1911 Encyclopædia Britannica/Andriscus
|←Andrieux, François Guillaume Jean Stanislas||1911 Encyclopædia Britannica, Volume 1
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ANDRISCUS, often called the “pseudo-Philip,” a fuller of Adramyttium, who claimed to be a son of Perseus, last king of Macedonia. He occupied the throne for a year (149-148 B.C.). Unable to obtain a following in Macedonia, he applied to Demetrius Soter of Syria, who handed him over to the Romans. He contrived, however, to escape; reappeared in Macedonia with a large body of Thracians; and, having completely defeated the praetor Publius Juventius (149), he assumed the title of king. His conquest of Thessaly and alliance with Carthage made the situation dangerous. Eventually he was defeated by Q. Caecilius Metellus (148), and fled to Thrace, whose prince gave him up to Rome. He figured in the triumph of Metellus (146), who received the title of “Macedonicus” for his victory. Andriscus's brief reign was marked by cruelty and extortion. After this Macedonia was formally reduced to a province.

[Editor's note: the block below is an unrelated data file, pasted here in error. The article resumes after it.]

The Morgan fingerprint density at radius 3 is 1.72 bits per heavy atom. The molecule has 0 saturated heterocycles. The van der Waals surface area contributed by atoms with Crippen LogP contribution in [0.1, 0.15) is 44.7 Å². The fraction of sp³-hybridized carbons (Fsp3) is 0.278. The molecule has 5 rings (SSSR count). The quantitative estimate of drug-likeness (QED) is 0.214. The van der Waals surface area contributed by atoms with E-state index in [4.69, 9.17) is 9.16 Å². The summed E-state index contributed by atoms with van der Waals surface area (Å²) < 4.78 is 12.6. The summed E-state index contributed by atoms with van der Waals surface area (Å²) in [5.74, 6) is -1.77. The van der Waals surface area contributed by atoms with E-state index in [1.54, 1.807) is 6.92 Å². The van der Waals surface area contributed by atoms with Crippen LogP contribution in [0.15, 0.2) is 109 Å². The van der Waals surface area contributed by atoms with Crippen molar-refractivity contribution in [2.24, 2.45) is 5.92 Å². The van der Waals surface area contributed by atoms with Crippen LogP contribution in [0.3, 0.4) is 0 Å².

Velleius Paterculus i. 11; Florus ii. 14; Livy, Epit. 49, 50, 52; Diod. Sic. xxxii. 9.